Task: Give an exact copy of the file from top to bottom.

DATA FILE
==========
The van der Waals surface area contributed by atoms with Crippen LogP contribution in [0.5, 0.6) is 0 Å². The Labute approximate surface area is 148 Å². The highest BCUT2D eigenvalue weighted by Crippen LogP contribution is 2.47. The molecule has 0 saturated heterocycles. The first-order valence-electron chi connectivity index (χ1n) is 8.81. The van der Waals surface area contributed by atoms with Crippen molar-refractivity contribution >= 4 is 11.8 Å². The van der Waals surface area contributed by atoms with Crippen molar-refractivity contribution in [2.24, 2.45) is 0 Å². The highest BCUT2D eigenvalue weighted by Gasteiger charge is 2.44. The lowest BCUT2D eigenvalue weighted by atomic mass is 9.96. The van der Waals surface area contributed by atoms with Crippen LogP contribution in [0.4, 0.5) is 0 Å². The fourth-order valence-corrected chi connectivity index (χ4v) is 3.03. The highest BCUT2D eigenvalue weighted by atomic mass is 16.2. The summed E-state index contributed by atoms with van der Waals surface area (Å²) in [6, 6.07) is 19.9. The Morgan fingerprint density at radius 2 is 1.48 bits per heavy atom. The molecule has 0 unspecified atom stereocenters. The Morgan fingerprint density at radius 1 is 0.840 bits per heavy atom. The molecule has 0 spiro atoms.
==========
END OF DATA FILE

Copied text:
The van der Waals surface area contributed by atoms with Crippen LogP contribution in [0.5, 0.6) is 0 Å². The Labute approximate surface area is 148 Å². The highest BCUT2D eigenvalue weighted by Crippen LogP contribution is 2.47. The molecule has 0 saturated heterocycles. The first-order valence-electron chi connectivity index (χ1n) is 8.81. The van der Waals surface area contributed by atoms with Crippen molar-refractivity contribution >= 4 is 11.8 Å². The van der Waals surface area contributed by atoms with Crippen molar-refractivity contribution in [2.24, 2.45) is 0 Å². The highest BCUT2D eigenvalue weighted by Gasteiger charge is 2.44. The lowest BCUT2D eigenvalue weighted by atomic mass is 9.96. The van der Waals surface area contributed by atoms with Crippen LogP contribution in [0.4, 0.5) is 0 Å². The fourth-order valence-corrected chi connectivity index (χ4v) is 3.03. The highest BCUT2D eigenvalue weighted by atomic mass is 16.2. The summed E-state index contributed by atoms with van der Waals surface area (Å²) in [6, 6.07) is 19.9. The Morgan fingerprint density at radius 2 is 1.48 bits per heavy atom. The molecule has 0 unspecified atom stereocenters. The Morgan fingerprint density at radius 1 is 0.840 bits per heavy atom. The molecule has 0 spiro atoms.